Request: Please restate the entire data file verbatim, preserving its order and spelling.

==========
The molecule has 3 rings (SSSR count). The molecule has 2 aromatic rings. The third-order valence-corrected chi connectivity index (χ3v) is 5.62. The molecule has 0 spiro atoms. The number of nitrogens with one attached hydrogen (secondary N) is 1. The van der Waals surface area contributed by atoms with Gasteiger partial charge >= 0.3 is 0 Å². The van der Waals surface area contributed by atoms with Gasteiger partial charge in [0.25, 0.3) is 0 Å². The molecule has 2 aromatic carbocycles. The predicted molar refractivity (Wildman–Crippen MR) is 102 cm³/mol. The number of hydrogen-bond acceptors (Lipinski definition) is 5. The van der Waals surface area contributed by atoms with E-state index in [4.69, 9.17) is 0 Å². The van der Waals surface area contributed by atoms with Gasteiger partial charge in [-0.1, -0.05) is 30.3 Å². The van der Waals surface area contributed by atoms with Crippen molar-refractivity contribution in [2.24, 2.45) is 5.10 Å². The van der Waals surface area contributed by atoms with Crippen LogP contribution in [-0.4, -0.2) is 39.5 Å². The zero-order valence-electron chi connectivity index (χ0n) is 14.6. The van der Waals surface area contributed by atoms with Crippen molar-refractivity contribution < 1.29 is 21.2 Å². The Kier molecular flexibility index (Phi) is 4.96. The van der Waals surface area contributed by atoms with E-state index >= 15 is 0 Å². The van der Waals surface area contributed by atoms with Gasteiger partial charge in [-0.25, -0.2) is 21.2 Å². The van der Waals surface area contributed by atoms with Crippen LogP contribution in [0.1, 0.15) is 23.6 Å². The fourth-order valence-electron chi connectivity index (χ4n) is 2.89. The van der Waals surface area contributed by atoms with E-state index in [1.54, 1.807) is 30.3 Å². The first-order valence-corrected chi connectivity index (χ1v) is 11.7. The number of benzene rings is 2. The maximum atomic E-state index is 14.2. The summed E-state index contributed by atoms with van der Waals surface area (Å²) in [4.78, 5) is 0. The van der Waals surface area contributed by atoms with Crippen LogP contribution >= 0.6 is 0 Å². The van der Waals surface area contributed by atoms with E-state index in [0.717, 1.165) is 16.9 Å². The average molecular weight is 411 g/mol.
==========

The molecule has 3 rings (SSSR count). The molecule has 2 aromatic rings. The third-order valence-corrected chi connectivity index (χ3v) is 5.62. The molecule has 0 spiro atoms. The number of nitrogens with one attached hydrogen (secondary N) is 1. The van der Waals surface area contributed by atoms with Gasteiger partial charge >= 0.3 is 0 Å². The van der Waals surface area contributed by atoms with Gasteiger partial charge in [0.25, 0.3) is 0 Å². The molecule has 2 aromatic carbocycles. The predicted molar refractivity (Wildman–Crippen MR) is 102 cm³/mol. The number of hydrogen-bond acceptors (Lipinski definition) is 5. The van der Waals surface area contributed by atoms with E-state index in [4.69, 9.17) is 0 Å². The van der Waals surface area contributed by atoms with Gasteiger partial charge in [-0.1, -0.05) is 30.3 Å². The van der Waals surface area contributed by atoms with Crippen molar-refractivity contribution in [2.24, 2.45) is 5.10 Å². The van der Waals surface area contributed by atoms with Crippen LogP contribution in [-0.4, -0.2) is 39.5 Å². The zero-order valence-electron chi connectivity index (χ0n) is 14.6. The van der Waals surface area contributed by atoms with Crippen molar-refractivity contribution < 1.29 is 21.2 Å². The Kier molecular flexibility index (Phi) is 4.96. The van der Waals surface area contributed by atoms with E-state index >= 15 is 0 Å². The van der Waals surface area contributed by atoms with Gasteiger partial charge in [-0.25, -0.2) is 21.2 Å². The van der Waals surface area contributed by atoms with Crippen LogP contribution in [0.1, 0.15) is 23.6 Å². The fourth-order valence-electron chi connectivity index (χ4n) is 2.89. The van der Waals surface area contributed by atoms with E-state index in [1.54, 1.807) is 30.3 Å². The first-order valence-corrected chi connectivity index (χ1v) is 11.7. The number of benzene rings is 2. The maximum atomic E-state index is 14.2. The summed E-state index contributed by atoms with van der Waals surface area (Å²) in [4.78, 5) is 0. The van der Waals surface area contributed by atoms with Crippen LogP contribution >= 0.6 is 0 Å². The van der Waals surface area contributed by atoms with E-state index in [0.717, 1.165) is 16.9 Å². The average molecular weight is 411 g/mol.